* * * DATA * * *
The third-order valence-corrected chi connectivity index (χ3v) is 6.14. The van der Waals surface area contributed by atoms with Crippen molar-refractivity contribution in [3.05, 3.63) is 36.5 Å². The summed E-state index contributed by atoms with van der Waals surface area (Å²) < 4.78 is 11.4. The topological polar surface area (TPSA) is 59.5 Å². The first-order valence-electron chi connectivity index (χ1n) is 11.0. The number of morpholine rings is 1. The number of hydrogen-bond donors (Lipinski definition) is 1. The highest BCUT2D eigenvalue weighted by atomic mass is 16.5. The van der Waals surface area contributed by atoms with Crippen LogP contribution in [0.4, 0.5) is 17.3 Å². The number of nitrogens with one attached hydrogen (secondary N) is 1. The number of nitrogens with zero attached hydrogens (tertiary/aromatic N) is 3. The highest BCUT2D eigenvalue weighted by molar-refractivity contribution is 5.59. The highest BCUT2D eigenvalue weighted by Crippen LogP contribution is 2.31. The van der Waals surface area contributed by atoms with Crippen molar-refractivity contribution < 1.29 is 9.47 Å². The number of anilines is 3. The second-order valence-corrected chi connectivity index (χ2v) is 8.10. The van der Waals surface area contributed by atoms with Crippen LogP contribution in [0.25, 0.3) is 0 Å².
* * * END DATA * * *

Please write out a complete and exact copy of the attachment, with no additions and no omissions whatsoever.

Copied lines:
The third-order valence-corrected chi connectivity index (χ3v) is 6.14. The van der Waals surface area contributed by atoms with Crippen molar-refractivity contribution in [3.05, 3.63) is 36.5 Å². The summed E-state index contributed by atoms with van der Waals surface area (Å²) < 4.78 is 11.4. The topological polar surface area (TPSA) is 59.5 Å². The first-order valence-electron chi connectivity index (χ1n) is 11.0. The number of morpholine rings is 1. The number of hydrogen-bond donors (Lipinski definition) is 1. The highest BCUT2D eigenvalue weighted by atomic mass is 16.5. The van der Waals surface area contributed by atoms with Crippen LogP contribution in [0.4, 0.5) is 17.3 Å². The number of nitrogens with one attached hydrogen (secondary N) is 1. The number of nitrogens with zero attached hydrogens (tertiary/aromatic N) is 3. The highest BCUT2D eigenvalue weighted by molar-refractivity contribution is 5.59. The highest BCUT2D eigenvalue weighted by Crippen LogP contribution is 2.31. The van der Waals surface area contributed by atoms with Crippen molar-refractivity contribution < 1.29 is 9.47 Å². The number of anilines is 3. The second-order valence-corrected chi connectivity index (χ2v) is 8.10. The van der Waals surface area contributed by atoms with Crippen LogP contribution in [0.25, 0.3) is 0 Å².